#14 aandrei_24

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Posted 20 January 2014 - 09:40 PM

Liz, I am an optimistic, hardworking young (enough) guy. I love life, i live it! I am happy i do what i do, i have a great family and friends (not so many but whom you can count on). That was a dream of a young i am over that, but, hey, as you say, you never know where life gets you. The truth is that regardless of what you do, living in Romania is a challenge.
I am designing no to my liking but to win contests. Even I have a GOOD job in a rather small provincial town, my monthly sallary is two - three contests won here. So i make most of my money online too (most of them in another place). My wife is a teacher (English, as a matter of fact) and her montly wage is about the same. She translates a lot (cartoons, books, online freelancing as well), and yes, she does more online too.
The sad fact is that the average sallary i my city is around 150 pounds/month. Average! There is lower (most of them...).
The food costs par as in the UK (i've beed to tesco in UK, i know what i am talking). I have to pay at the bank for the house, i have to pay for heat, electriciy, water, cable, internet, phone, diesel fuel, we have to eat, dress and clean ourselves and the house... etc.
So, you get the picture why i want to make art but i cannot.
And that is why 5 (yes, five) of my class mates from high school (a class of 30), who are doctors, are working and being prized for their knowledge and abilities in UK!
You have a lot of one-on-ones because you are a great designer, one i look up to, along with Gary, Seegor, Operhal, Eximius and a couple more... You are also in top 5. I am a mediocre designer, with some good days. I've had two one-on-ones, one wasnt finalised.
I am offtopic here. I want to end saying that i wanted to emigrate, legally or not, at one point. Cannot, because we have old, sick parents, who cannot afford their medicines, and i also have to raise a 3 y.o. kid. We might leave somewhere one day, or at least i want to guide my son so he escapes from here. And what is happening here, is happening, more or less in other east european balcanic countries, i can bet... Ask seegor and operhal, they are from ex-yugoslavia... we can chat more on Gary's thread, so i do not upset Herbert ...

Edited by aandrei_24, 20 January 2014 - 09:54 PM.


#15 HerbertNordal

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Posted 20 January 2014 - 10:18 PM

I really like the way this thread is developing. We have evolved from chatting to serious discussion.

Clearly, life puts our little "design" problems in perspective. I live outside of Chicago Illinois. There are many eastern European immigrants in this area. Most are happy to see that hard work (and maybe some good luck) actually pays off for skilled dedicated people here. The economy here is no longer terrible, though it is not yet good.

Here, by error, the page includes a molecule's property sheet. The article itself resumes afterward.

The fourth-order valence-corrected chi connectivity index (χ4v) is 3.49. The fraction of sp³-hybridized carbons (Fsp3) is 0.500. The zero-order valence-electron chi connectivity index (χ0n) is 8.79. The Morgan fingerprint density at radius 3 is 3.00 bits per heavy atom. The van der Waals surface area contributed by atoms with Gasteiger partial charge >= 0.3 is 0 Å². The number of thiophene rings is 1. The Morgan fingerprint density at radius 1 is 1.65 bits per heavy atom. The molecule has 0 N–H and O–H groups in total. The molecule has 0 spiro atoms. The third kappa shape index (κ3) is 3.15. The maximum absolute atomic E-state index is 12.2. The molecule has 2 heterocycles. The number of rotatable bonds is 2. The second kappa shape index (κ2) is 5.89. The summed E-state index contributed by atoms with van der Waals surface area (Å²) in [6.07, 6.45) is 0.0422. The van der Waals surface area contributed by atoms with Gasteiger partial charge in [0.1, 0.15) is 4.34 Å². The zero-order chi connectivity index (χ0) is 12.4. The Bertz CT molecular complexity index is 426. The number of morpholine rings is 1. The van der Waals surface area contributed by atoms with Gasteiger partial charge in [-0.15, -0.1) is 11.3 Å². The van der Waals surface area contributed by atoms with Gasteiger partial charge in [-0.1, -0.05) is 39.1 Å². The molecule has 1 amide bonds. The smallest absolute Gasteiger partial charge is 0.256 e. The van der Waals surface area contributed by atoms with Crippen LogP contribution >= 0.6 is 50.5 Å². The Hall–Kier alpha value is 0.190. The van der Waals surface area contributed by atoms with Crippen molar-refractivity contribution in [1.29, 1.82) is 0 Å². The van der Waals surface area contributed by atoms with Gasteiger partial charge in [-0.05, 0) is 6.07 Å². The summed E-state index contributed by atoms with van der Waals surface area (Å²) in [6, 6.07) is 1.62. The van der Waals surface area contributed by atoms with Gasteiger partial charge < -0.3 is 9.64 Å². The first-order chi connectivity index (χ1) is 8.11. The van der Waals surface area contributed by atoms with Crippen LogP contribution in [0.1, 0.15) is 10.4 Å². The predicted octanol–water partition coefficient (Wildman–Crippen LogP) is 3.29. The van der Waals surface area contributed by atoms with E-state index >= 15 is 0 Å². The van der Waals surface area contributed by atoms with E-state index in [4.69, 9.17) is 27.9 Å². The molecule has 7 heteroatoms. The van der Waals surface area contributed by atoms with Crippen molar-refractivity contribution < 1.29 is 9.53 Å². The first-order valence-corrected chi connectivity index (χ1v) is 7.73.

Yes, every little bit helps when you are struggling to make ends meet.

I am probably older than lizonil and aandrei_24 put together. I have a lot of grey hair, and earned every one of them.

This thread may, or may not, be productive. It has established that some top designers are good people, well worth working with, and an honor to know.

Thanks

#16 aandrei_24

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Posted 21 January 2014 - 12:41 PM

Herbert, it is always a pleasure to talk to good people, that is why i replied on your thread. I just do not want to go into politics or make this thread a sad one. Life is about joy and hapiness, and trying to avoid negaitive situations (unfortunately you cannot do that all the time)...
Andrei

#17 lizonil

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Posted 21 January 2014 - 01:14 PM

You have a great work ethic Andrei, and your wife too... your little one will grow up with parents he can be proud of, and hopefully a better Romania in the future! We have a lot of Romanians in the UK, hardworking people... and a lot of English who live on benefits and won't get up to work! If you ever get over here again you better look us up... I am sure Gary would like to meet you too. You can fix my computer... lol!! Just kidding!! haha. Herbert you have further to come, but that goes for you too... if you ever find yourself in the UK and need a tour guide!! : )

#18 aandrei_24

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Posted 21 January 2014 - 10:04 PM

Thanks for your words, Liz. We were both educated to value work more than money. unfortunately the young generation here values nothing. I was in London two years ago with a friend, we stayed at a hotel (Troy if i remember) near Queenway Tube station and close to the Kensington Gardens. It was short, 4 days, visited the city, the museums, and even went to an Eric Clapton concert at the Royal Albert Hall. Since we were short on cash we brought canned food and sausages from home, i've eaten the best british breakfast ever one morning (i did not need any more food for 36 hrs) and a crap fish'and'chips full of oil. Then we spent three days in Birmingham, from where we went to Stratford-upon-Avon and Warwick Castle. It was great, it was my first contact with UK, i was amazed by the civilisation and calm people.
If i ever go again you bet i want to invite you to have a beer. Gary is from London too?
If you ever think of coming to Romania, let me know.

#19 GJR

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Posted 22 January 2014 - 10:59 AM

Andrei - I live about an hours drive from Stratford and about 45 mins from birmingham, in the midlands. Far enough away that I don't have a Birmingham accent!

I actually live in a place called burton-on-trent which up until recently was considered the brewing capital of the world!

#20 lizonil

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Posted 22 January 2014 - 12:50 PM

Gary... I used to work for the Spirit Pub Group in Burton on Trent, near the railway bridge... they have been bought out now by Coors or someone, not sure, I know it well... a long commute for me every day : )